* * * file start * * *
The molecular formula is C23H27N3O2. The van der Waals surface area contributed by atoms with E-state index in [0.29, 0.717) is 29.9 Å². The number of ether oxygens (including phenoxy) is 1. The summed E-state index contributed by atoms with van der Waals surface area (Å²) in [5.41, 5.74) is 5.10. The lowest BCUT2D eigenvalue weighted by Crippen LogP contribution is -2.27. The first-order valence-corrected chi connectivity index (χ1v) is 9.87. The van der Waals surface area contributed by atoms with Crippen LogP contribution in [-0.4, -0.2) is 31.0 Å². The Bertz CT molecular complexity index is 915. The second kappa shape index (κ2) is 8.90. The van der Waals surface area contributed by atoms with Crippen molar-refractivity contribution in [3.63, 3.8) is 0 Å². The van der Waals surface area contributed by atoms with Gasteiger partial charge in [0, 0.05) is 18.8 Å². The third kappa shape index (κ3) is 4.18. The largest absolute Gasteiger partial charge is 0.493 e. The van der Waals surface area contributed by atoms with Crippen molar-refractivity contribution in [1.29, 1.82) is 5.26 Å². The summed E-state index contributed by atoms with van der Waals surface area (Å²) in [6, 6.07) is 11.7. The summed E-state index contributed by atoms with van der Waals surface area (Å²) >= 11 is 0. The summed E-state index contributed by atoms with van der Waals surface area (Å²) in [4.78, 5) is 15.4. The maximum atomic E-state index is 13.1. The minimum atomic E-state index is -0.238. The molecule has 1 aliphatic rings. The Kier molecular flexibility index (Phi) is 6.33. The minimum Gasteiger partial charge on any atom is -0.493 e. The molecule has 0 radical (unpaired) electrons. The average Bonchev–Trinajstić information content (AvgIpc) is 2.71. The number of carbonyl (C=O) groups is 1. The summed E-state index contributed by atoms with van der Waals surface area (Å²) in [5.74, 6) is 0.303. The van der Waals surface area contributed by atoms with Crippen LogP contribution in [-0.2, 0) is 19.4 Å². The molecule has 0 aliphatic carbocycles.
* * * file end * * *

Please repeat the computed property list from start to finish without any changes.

The molecular formula is C23H27N3O2. The van der Waals surface area contributed by atoms with E-state index in [0.29, 0.717) is 29.9 Å². The number of ether oxygens (including phenoxy) is 1. The summed E-state index contributed by atoms with van der Waals surface area (Å²) in [5.41, 5.74) is 5.10. The lowest BCUT2D eigenvalue weighted by Crippen LogP contribution is -2.27. The first-order valence-corrected chi connectivity index (χ1v) is 9.87. The van der Waals surface area contributed by atoms with Crippen LogP contribution in [-0.4, -0.2) is 31.0 Å². The Bertz CT molecular complexity index is 915. The second kappa shape index (κ2) is 8.90. The van der Waals surface area contributed by atoms with Crippen molar-refractivity contribution in [3.63, 3.8) is 0 Å². The van der Waals surface area contributed by atoms with Gasteiger partial charge in [0, 0.05) is 18.8 Å². The third kappa shape index (κ3) is 4.18. The largest absolute Gasteiger partial charge is 0.493 e. The van der Waals surface area contributed by atoms with Crippen molar-refractivity contribution in [1.29, 1.82) is 5.26 Å². The summed E-state index contributed by atoms with van der Waals surface area (Å²) in [6, 6.07) is 11.7. The summed E-state index contributed by atoms with van der Waals surface area (Å²) >= 11 is 0. The summed E-state index contributed by atoms with van der Waals surface area (Å²) in [4.78, 5) is 15.4. The maximum atomic E-state index is 13.1. The minimum atomic E-state index is -0.238. The molecule has 1 aliphatic rings. The Kier molecular flexibility index (Phi) is 6.33. The minimum Gasteiger partial charge on any atom is -0.493 e. The molecule has 0 radical (unpaired) electrons. The average Bonchev–Trinajstić information content (AvgIpc) is 2.71. The number of carbonyl (C=O) groups is 1. The summed E-state index contributed by atoms with van der Waals surface area (Å²) in [5.74, 6) is 0.303. The van der Waals surface area contributed by atoms with Crippen LogP contribution in [-0.2, 0) is 19.4 Å². The molecule has 0 aliphatic carbocycles.